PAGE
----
Mister Rogers was a revolutionary. Yes… that Mister Rogers — the kindly gentleman, with the red cardigan sweater, tennis shoes, and puppet friends who welcomed generations of children to his neighborhood every weekday morning from 1968 to 2001. The same Fred Rogers who sang “…won’t you be my neighbor” and introduced us to the Neighborhood of Make-Believe, where Daniel Tiger, King Friday, Prince Tuesday and other lived.
It may be more accurate to say that Fred Rogers was a visionary who started a revolution in television. In the earliest days of television, Mister Rogers realized that the new technology of television could be used as a strong, affirming socializing agent for children. In essence, he envisioned a positive use for the new social media of that time. He created a one-of-a-kind program for children that weaved socio-emotional lessons throughout a show that featured a nurturing adult talking directly to the child viewer about issues children experience. He spoke respectfully at the child’s level, where other programs of the day were either sheer entertainment or were educational from an adult’s perspective.
Fred Rogers had the unique ability to deliver important messages to children that drew them in, that gave a mix of the real-world and fantasy world while subtly teaching children about their own emotions and relationships with others around them. In some regard, Mister Rogers’ shows were a one-two punch: the shows began with Mister Rogers, as our kindly neighbor, introducing the topic of the show, talking like a friend about something he had noticed or thought about since last time we visited his neighborhood. The second part of the show transitioned to the make-believe world when viewers figuratively boarded the red trolley through the tunnel to the land of make-believe. Here exchanges between Daniel Tiger and other puppets taught lessons about emotional interactions and relationships.
The use of puppets in the program was perhaps the most powerful part of the show for children, the part when more serious and potentially uncomfortable messages about people and emotions could be enacted for children. The puppets allowed children to more easily consider the workings of the social world at an emotionally safe distance, and in a fun, interactive way. Coupled with the real-life connection that Fred Rogers cultivated by talking directly to us in the first-person voice and showing both the real world and the world of make-believe, the messages delivered by Daniel Tiger and his friends allowed children to gain emotional and relational knowledge in a manner kids could relate to at their own developmental level. Perhaps the best quality of Mister Rogers’ approach was that it was accessible to kids of all ages.
Daniel Tiger’s Neighborhood is the modern legacy of what Fred Rogers started over 50 years ago. The namesake of this new program is the son of Mister Rogers’ original Daniel Tiger puppet. Daniel Tiger’s Neighborhood still focuses on socio-emotional development in children, though its primary audience is children two to four years of age. This is the age when children are developing social understanding of themselves and the world, are beginning to see themselves as autonomous from others, and are developing concepts of complex emotions such as empathy, guilt, and compassion. And, just like Mister Rogers, Daniel Tiger’s Neighborhood is making the most of a new technology in the form of computer generated animation, web-based applications, and video-streaming. Now children can visit Daniel Tiger’s Neighborhood any time, and anywhere, and can still visiting Mister Rogers’ neighborhood on PBS. In fact, according to the Fred Rogers Company website, the number of stations that air Mister Rogers’ Neighborhood has more than doubled since Daniel Tiger’s Neighborhood premiered four years ago.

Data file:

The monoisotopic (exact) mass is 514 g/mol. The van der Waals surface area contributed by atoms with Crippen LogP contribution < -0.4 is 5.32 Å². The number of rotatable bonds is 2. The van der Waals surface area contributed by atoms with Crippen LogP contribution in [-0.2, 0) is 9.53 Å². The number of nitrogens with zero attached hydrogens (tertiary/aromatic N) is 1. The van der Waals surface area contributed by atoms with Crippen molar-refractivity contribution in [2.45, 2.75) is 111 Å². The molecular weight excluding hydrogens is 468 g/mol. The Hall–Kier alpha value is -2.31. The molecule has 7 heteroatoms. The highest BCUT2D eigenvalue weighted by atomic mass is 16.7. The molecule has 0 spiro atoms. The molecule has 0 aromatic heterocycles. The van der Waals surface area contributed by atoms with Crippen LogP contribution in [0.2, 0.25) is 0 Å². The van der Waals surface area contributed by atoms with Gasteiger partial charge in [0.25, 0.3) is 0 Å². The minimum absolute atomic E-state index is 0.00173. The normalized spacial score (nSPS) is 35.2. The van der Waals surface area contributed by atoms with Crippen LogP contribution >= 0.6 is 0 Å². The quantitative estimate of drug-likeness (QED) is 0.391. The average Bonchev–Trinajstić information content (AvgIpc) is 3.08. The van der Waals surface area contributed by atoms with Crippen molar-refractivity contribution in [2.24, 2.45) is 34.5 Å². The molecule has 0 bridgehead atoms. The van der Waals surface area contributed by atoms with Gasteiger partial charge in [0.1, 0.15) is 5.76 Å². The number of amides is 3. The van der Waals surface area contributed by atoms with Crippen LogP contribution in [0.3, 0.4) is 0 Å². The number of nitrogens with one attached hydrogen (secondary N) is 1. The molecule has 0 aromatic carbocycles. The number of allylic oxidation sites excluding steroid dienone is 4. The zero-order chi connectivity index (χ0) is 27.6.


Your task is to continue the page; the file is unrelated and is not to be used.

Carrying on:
As another generation of children gain from the early, revolutionary work of Fred Rogers, I think it worthwhile to remember the person who influenced the path of educational television and helped us all become better people. The introduction given when Fred Rogers was awarded the Lifetime Achievement Emmy Award in 1997 expresses it best:
Fred Rogers gave “… generation upon generation of children
confidence in themselves; for being their friend; for telling them again
and again that they are special and that they have worth;
for brightening our mornings with kindness” (You Tube, March 2008).
The fact that Mister Rogers’ legacy lives on in the Daniel Tiger’s Neighborhood is a testament to the power of a visionary idea expressed in a soft-spoken, genuine, and caring way. Perhaps, another lesson learned from Mister Rogers is that sometimes the most effective and enduring revolution comes from the quiet-voiced leader who makes us all better people.
Assistant Dean for Advising • ADA Coordinator • Assistant Professor of Psychology • Academic and Disability Services
Mary Gulley joined the faculty of Centre College in 2004 as assistant professor of psychology.
Gulley’s areas of specialty include social psychology, interpersonal communication, social and personality development, and life span development. Her research has been published in the Journal of Social Issues, the Journal of Social and Personal Relationships, and the International Society for the Study of Personal Relationships.
Gulley holds B.A. degrees in biological sciences and psychology from Transylvania University, and M.A. and Ph.D. degrees in experimental psychology from the University of Louisville.
Tickets for Daniel Tiger’s Neighborhood Live are still available. More information Here.